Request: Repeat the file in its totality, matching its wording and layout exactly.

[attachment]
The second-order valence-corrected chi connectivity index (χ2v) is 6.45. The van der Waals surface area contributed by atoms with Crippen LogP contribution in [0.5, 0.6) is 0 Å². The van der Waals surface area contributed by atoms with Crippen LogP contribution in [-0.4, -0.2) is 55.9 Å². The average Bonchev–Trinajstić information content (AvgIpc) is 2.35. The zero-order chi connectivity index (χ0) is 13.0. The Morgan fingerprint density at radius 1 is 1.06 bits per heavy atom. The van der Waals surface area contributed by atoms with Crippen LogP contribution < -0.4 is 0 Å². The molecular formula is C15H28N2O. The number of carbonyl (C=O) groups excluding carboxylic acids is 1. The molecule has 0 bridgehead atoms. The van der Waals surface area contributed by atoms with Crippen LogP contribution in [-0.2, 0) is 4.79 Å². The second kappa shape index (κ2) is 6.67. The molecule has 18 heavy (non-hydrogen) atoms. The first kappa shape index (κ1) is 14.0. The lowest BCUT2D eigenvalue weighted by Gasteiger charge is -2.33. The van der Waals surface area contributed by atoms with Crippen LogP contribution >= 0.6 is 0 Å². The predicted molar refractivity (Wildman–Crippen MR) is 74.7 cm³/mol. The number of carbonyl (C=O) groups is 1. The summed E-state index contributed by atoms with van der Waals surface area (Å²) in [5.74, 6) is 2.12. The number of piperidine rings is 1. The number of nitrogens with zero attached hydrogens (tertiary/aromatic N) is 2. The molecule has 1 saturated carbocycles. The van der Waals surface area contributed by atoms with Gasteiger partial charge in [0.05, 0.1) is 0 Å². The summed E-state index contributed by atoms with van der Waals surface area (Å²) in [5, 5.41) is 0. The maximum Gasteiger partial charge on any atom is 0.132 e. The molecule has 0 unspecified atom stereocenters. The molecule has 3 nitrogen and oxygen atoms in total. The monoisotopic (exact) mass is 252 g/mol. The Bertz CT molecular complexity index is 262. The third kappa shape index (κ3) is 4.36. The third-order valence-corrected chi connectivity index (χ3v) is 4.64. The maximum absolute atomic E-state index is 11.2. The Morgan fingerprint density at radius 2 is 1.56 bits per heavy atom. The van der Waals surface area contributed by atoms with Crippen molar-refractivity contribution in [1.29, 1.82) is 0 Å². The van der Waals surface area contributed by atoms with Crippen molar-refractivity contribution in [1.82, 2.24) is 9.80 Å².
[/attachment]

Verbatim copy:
The second-order valence-corrected chi connectivity index (χ2v) is 6.45. The van der Waals surface area contributed by atoms with Crippen LogP contribution in [0.5, 0.6) is 0 Å². The van der Waals surface area contributed by atoms with Crippen LogP contribution in [-0.4, -0.2) is 55.9 Å². The average Bonchev–Trinajstić information content (AvgIpc) is 2.35. The zero-order chi connectivity index (χ0) is 13.0. The Morgan fingerprint density at radius 1 is 1.06 bits per heavy atom. The van der Waals surface area contributed by atoms with Crippen LogP contribution < -0.4 is 0 Å². The molecular formula is C15H28N2O. The number of carbonyl (C=O) groups excluding carboxylic acids is 1. The molecule has 0 bridgehead atoms. The van der Waals surface area contributed by atoms with Crippen LogP contribution in [-0.2, 0) is 4.79 Å². The second kappa shape index (κ2) is 6.67. The molecule has 18 heavy (non-hydrogen) atoms. The first kappa shape index (κ1) is 14.0. The lowest BCUT2D eigenvalue weighted by Gasteiger charge is -2.33. The van der Waals surface area contributed by atoms with Crippen LogP contribution >= 0.6 is 0 Å². The predicted molar refractivity (Wildman–Crippen MR) is 74.7 cm³/mol. The number of carbonyl (C=O) groups is 1. The summed E-state index contributed by atoms with van der Waals surface area (Å²) in [5.74, 6) is 2.12. The number of piperidine rings is 1. The number of nitrogens with zero attached hydrogens (tertiary/aromatic N) is 2. The molecule has 1 saturated carbocycles. The van der Waals surface area contributed by atoms with Gasteiger partial charge in [0.05, 0.1) is 0 Å². The summed E-state index contributed by atoms with van der Waals surface area (Å²) in [5, 5.41) is 0. The maximum Gasteiger partial charge on any atom is 0.132 e. The molecule has 0 unspecified atom stereocenters. The molecule has 3 nitrogen and oxygen atoms in total. The monoisotopic (exact) mass is 252 g/mol. The Bertz CT molecular complexity index is 262. The third kappa shape index (κ3) is 4.36. The third-order valence-corrected chi connectivity index (χ3v) is 4.64. The maximum absolute atomic E-state index is 11.2. The Morgan fingerprint density at radius 2 is 1.56 bits per heavy atom. The van der Waals surface area contributed by atoms with Crippen molar-refractivity contribution in [1.29, 1.82) is 0 Å². The van der Waals surface area contributed by atoms with Crippen molar-refractivity contribution in [1.82, 2.24) is 9.80 Å².